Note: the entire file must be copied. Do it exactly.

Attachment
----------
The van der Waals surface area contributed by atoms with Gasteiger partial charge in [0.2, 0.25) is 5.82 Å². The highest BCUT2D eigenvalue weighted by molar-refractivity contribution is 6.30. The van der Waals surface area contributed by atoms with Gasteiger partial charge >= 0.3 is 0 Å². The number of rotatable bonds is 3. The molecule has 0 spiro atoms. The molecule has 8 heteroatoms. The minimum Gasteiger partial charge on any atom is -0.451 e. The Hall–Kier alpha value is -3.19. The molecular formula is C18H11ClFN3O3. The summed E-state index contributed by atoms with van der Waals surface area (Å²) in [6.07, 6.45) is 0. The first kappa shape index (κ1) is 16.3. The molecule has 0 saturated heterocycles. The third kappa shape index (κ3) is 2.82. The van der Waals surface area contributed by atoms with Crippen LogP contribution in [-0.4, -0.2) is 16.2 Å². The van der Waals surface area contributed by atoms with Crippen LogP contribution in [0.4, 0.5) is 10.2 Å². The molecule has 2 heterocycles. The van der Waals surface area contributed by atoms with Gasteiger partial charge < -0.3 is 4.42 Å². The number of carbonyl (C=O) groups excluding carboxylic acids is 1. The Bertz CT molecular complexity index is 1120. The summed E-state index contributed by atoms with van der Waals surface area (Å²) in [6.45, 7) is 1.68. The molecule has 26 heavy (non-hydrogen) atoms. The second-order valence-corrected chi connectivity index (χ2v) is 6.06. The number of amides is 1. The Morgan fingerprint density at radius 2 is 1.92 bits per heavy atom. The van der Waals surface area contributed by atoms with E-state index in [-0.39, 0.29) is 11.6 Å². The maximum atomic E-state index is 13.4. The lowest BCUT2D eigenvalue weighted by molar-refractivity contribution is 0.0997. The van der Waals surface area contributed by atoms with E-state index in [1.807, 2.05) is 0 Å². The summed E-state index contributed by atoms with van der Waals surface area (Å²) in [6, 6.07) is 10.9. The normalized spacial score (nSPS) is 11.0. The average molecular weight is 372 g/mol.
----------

The van der Waals surface area contributed by atoms with Gasteiger partial charge in [0.2, 0.25) is 5.82 Å². The highest BCUT2D eigenvalue weighted by molar-refractivity contribution is 6.30. The van der Waals surface area contributed by atoms with Gasteiger partial charge >= 0.3 is 0 Å². The number of rotatable bonds is 3. The molecule has 0 spiro atoms. The molecule has 8 heteroatoms. The minimum Gasteiger partial charge on any atom is -0.451 e. The Hall–Kier alpha value is -3.19. The molecular formula is C18H11ClFN3O3. The summed E-state index contributed by atoms with van der Waals surface area (Å²) in [6.07, 6.45) is 0. The first kappa shape index (κ1) is 16.3. The molecule has 0 saturated heterocycles. The third kappa shape index (κ3) is 2.82. The van der Waals surface area contributed by atoms with Crippen LogP contribution in [-0.4, -0.2) is 16.2 Å². The van der Waals surface area contributed by atoms with Crippen LogP contribution in [0.4, 0.5) is 10.2 Å². The molecule has 2 heterocycles. The van der Waals surface area contributed by atoms with Gasteiger partial charge < -0.3 is 4.42 Å². The number of carbonyl (C=O) groups excluding carboxylic acids is 1. The Bertz CT molecular complexity index is 1120. The summed E-state index contributed by atoms with van der Waals surface area (Å²) in [6.45, 7) is 1.68. The molecule has 26 heavy (non-hydrogen) atoms. The second-order valence-corrected chi connectivity index (χ2v) is 6.06. The number of amides is 1. The Morgan fingerprint density at radius 2 is 1.92 bits per heavy atom. The van der Waals surface area contributed by atoms with E-state index in [-0.39, 0.29) is 11.6 Å². The maximum atomic E-state index is 13.4. The lowest BCUT2D eigenvalue weighted by molar-refractivity contribution is 0.0997. The van der Waals surface area contributed by atoms with E-state index in [1.807, 2.05) is 0 Å². The summed E-state index contributed by atoms with van der Waals surface area (Å²) in [6, 6.07) is 10.9. The normalized spacial score (nSPS) is 11.0. The average molecular weight is 372 g/mol.